Uto-Aztecan [was: What is an IE language]
|From:||Dirk Elzinga <dirk_elzinga@...>|
|Date:||Friday, December 20, 2002, 18:43|
At 12:10 AM -0500 12/20/02, Amanda Babcock wrote:
>On Thu, Dec 19, 2002 at 11:21:47AM +0100, Christophe Grandsire wrote:
>> As for IE features, as I said, they are very varied. But IE languages seem to
>> have always some things in common (note that the list doesn't apply to *all* IE
>> languages. Rather, those are features that are found in a majority of IE
>> languages each, but not all IE languages have each of them):
>Wow! Such an impressive list! I wish I could see something like that
>for some of the other language families in the world, especially the more
Here are some Uto-Aztecan (UA) traits, in no particular order. Many of these are
not unique to UA, but they are all characteristic of the family. Probably the
most unique are the absolutive suffixes and the number-sensitive verb stem
suppletion. (I gleaned most of this information from Ronald Langacker's _An
Overview of Uto-Aztecan Grammar_ and my own lecture notes for a course in the
structure of Uto-Aztecan I taught a few years ago at the University of Utah.)
* basic word order: UA shows all of the symptoms of being verb-final (GN, AN,
postpositions, etc), even in languages where canonical word order has shifted
the verb to initial position (Tepiman, Nahuatl). There is also a tendency for a
second-position clitic string containing elements of person and number of the
subject and tense and apsect for the sentence as a whole. (Of course, second
position phenomena are not confined to UA, but they are characteristic of it.)
* pronoun "copies": By this is meant the copying of nominal constituents in
pronominal form. There are four grammatical constructions involving copying: i)
possessives, ii) postpositions, iii) object agreement on the verb, and iv)
subject agreement on the verb or in the clitic group.
* non-distinct argument phenomena: PUA had three prefixes whose function was to
indicate unspecificity of the subject or object: *ta- indicated unspecified
subject, *t1- indicated unspecified object, and *n1- indicated unspecified
subject where this subject was animate and coreferential with the subject
(reflexive). Most UA languages have lost one or more of these prefixes, but
they are preserved intact in Shoshoni.
* syncretism of interrogative and indefinite pronouns: In UA, the indefinite
pronouns are not distinct from the interrogative pronouns. These pronouns
typically begin with /h/, and are thus "h-words" (cf English wh-words).
* negative imperatives: Negative imperatives in UA are not simply the regular
negation of positive imperatives but show a higher degree of nominalization or
subordination than do positive imperatives. While individual languages have
adopted distinct strategies, the most distinct tendency is for negative
imperatives to be marked through modal elements such as dubitative or irrealis.
* absolutive suffixes: The Uto-Aztecan absolutive is not a case suffix; it is a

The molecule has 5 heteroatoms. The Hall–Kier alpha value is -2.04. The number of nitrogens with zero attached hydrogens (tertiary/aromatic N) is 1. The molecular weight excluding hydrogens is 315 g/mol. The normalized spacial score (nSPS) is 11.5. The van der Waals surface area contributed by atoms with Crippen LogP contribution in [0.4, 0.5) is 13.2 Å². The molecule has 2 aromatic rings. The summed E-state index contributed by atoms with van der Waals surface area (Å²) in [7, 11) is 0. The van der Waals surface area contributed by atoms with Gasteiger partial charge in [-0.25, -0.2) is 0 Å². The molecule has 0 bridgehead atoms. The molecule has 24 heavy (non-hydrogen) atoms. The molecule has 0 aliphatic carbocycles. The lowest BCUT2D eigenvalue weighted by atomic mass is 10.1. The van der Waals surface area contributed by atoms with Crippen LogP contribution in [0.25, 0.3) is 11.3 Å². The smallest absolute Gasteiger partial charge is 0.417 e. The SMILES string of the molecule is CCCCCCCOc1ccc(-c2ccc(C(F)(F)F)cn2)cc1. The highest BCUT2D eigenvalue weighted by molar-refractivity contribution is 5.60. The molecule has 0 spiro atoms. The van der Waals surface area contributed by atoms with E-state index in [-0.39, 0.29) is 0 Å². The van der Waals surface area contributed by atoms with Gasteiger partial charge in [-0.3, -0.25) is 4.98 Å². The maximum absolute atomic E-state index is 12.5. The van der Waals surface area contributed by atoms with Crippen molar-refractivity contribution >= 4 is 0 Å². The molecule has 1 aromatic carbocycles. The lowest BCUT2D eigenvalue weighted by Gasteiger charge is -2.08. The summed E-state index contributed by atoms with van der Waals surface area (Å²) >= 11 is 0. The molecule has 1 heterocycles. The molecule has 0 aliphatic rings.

suffix (or more typically a group of suffixes) which appears on a noun in
citation form but may drop when a noun is subjected to various morphological
processes, such as affixation (possession, postpositions), compounding, or
reduplication. (The characteristic -tl of Nahuatl is an absolutive with
allomorphs -tli and -lli.)
* case: When case marking is present, is nominative-accusative. There are no UA
languages that I know of which extend the case inventory beyond nominative,
* number: A distinguishes between singular and plural. Some of the northern UA
languages (Numic, Tübatulabal, Hopi) have developed a dual, but this is not a
family trait. Plural marking tends to be restricted to animate nouns, and may
be marked by suffixation (*-m1) or reduplication or both.
* participles in *-t1 and *-p1: *-t1 marked the active participle in PUA, and
*-p1 marked the passive participle. Their reflexes still retain these functions
in the daughter languages; e.g. Shoshoni -t1n and -pp1h.
* incorporating verbs meaning "have", "make/do": UA languages often express
predicative possession ("I have a rock.") by means of a suffix which converts a
noun into a verb with the meaning "have NOUN". E.g. Shoshoni -pa'i:
ne tempin -pa'i
1s rock -have
'I have a rock.'
* stem suppletion: In almost every UA language, there are a few verbs which are
suppletive for number. Suppletion is sensitive to the number of the subject for
transitive verbs, and to the number of the direct object for transitive verbs.
Here are some examples from Shoshoni:
sing dual plural
kat1 y1k_wi y1k_wikka 'sit'
w1n1 tacakkihka topoihka 'lie'
paikka was1 was1 'kill'
uttu himi himi 'give'
yaa hima hima 'take'
What makes this suppletion so unusual is that it follows an ergative/absolutive
pattern, although UA has a definite nominative/accusative case alignment.
* perfective and imperfective stems: There is a basic distinction in the verbal
morphology of every Uto-Aztecan language between stems which are "perfective"
and stems which are "imperfective". This distinction has been reinterpreted in
different ways in the daughter languages, but this basic distinction is
Dirk Elzinga Dirk_Elzinga@byu.edu
"It is important not to let one's aesthetics interfere with the appreciation of
fact." - Stephen Anderson